While this is only general trends, if we wanted to make a psychological profile of a person "stereotypically anorexic" we could qualify as introverted, socially isolated, with low self-esteem, perfectionist and self-demanding. Opposite, bulimic people they are usually more emotionally unstable , depressed and impulsive, and more prone to addictions.

It is interesting to relate these diagnoses to the personality disorders that are most commonly associated with each of them. While obsessive-compulsive and avoidant personalities predominate in anorexia, in bulimia there are usually cases of histrionic and borderline disorder.

Additionally, in anorexia there is more frequent denial of the problem, which is more easily assumed in people with bulimia.

  • Related article: "The 10 types of Personality Disorders"

4. The physical consequences: serious or moderate

The physical alterations derived from anorexia are more severe than those caused by bulimia since the former can lead to death by starvation. In fact, in many cases of anorexia hospitalization is resorted to so that the person recovers an acceptable weight, while in bulimia this is significantly less frequent.

In anorexia it is much more common to occur amenorrhea, that is, the disappearance of menstruation or its non-appearance in cases that start at a very young age. It is also usually detected skin dryness, hair weakness and appearance of lanugo (a very fine hair, like that of newborns), hypotension, cold sensation, dehydration and even osteoporosis. The majority of symptoms are attributable to starvation.

Some common physical consequences in bulimia are swelling of the parotid gland and face, reduction of potassium levels (hypokalemia) and the appearance of dental caries due to the dissolution of enamel caused by recurrent vomiting. Vomiting can also cause the so-called "Russell sign" , calluses in the hand due to friction with the teeth.

These physical alterations depend more on the specific behaviors of each person than on the disorder itself. Thus, while vomiting may be more frequent in bulimia, an anorexic who vomits recurrently will also damage your tooth enamel.

5. The age of onset: adolescence or youth

Although these eating disorders can occur at any age, the most common is that each of them begins in a certain period of life.

The bulimia it typically starts in youth , between 18 and 25 years old. Since bulimia is related to psychosocial stress, its frequency of appearance increases at about the same age when responsibilities and the need for independence gain strength.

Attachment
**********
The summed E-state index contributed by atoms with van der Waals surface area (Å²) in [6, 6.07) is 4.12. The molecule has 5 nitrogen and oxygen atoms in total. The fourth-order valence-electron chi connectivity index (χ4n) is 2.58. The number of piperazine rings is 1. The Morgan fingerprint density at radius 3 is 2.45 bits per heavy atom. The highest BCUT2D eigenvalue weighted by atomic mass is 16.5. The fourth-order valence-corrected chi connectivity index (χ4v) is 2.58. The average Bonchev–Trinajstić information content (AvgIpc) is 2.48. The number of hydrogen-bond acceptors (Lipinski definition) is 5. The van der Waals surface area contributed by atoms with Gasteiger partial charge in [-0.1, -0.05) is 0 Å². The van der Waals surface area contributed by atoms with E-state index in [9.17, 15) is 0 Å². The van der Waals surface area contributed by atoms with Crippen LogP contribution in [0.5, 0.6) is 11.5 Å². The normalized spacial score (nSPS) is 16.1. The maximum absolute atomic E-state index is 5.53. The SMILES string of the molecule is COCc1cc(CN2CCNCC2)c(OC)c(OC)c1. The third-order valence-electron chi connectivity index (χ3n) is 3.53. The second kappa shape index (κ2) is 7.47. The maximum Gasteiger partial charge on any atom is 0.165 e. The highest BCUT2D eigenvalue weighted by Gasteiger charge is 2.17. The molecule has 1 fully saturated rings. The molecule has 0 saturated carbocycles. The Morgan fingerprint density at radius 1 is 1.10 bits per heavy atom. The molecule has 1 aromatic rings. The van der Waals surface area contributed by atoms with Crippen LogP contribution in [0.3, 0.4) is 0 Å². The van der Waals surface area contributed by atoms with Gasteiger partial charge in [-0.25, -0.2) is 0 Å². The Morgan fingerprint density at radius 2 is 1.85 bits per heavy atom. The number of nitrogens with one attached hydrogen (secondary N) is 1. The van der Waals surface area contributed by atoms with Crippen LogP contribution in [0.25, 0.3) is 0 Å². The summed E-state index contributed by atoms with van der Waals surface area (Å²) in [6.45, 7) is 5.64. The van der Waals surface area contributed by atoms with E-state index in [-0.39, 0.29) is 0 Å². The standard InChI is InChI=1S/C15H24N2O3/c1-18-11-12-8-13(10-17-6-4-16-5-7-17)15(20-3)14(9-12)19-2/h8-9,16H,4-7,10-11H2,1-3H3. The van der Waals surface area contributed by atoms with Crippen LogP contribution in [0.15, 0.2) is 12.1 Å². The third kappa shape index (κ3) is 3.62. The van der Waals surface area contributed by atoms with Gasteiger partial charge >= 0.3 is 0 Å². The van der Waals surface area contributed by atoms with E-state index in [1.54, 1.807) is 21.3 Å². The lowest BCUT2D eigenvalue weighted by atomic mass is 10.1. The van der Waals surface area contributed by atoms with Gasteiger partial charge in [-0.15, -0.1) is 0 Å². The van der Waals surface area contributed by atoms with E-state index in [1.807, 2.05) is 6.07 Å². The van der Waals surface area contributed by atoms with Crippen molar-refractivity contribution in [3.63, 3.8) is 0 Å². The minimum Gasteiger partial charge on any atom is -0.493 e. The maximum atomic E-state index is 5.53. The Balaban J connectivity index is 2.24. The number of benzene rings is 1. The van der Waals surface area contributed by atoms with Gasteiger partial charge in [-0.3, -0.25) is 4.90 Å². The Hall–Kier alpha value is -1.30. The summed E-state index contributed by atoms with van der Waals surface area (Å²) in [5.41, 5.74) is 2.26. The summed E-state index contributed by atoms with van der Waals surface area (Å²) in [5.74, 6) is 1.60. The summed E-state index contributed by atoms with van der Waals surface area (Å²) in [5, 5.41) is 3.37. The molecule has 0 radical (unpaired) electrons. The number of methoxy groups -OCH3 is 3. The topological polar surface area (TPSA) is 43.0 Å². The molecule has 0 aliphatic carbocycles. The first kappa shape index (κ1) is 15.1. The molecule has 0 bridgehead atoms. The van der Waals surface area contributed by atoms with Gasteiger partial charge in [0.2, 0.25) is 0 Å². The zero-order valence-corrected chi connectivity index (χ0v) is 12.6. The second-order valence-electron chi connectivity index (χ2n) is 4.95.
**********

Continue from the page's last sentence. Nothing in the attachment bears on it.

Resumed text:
On the other hand, anorexia tends to start at younger ages , mainly in adolescence, between 14 and 18 years. In general, the development of anorexia has been associated with the social pressures derived from sexual maturation and the adoption of gender roles, in particular women, since for men the demand for thinness is usually lower.

  • Related article: "Anorexia and bulimia could have a genetic origin"

"Bulimia" and "anorexia" are just labels

Although in this article we have tried to clarify what are the fundamental differences between the diagnosis of bulimia and anorexia, the truth is that both behavior patterns are close in many ways. As we have seen, many of the characteristic behaviors of these two disorders, such as recurrent vomiting or the practice of intense exercise, are as characteristic of one as the other and in some cases only their frequency or centrality in the problem allow us to differentiate between anorexia and bulimia.

Further, it is quite frequent that both diagnoses overlap , either successively or alternately. For example, a case of anorexia in which binge-eating occurs from time to time could eventually lead to bulimia. In addition, if the same person recovered their previous patterns, it would fit again with the diagnosis of anorexia. In general, if the conditions for the diagnosis of anorexia are met, priority is given over bulimia.

This makes us reflect on the rigidity with which we generally conceptualize disorders, whose names do not cease to be labels with the function of helping clinicians to have a general vision about the most recommendable intervention tools at the time of facing each one of their cases.

Bibliographic references:

  • American Psychiatric Association. (2013). Diagnostic and statistical manual of mental disorders (5th ed.). Washington, DC: Author.
  • Fernández-Aranda, F. and Turón, V. (1998). Eating disorders: Basic treatment guide in anorexia and bulimia. Barcelona: Masson.

How an eating disorder develops: Madi O'Dell's story (June 2024).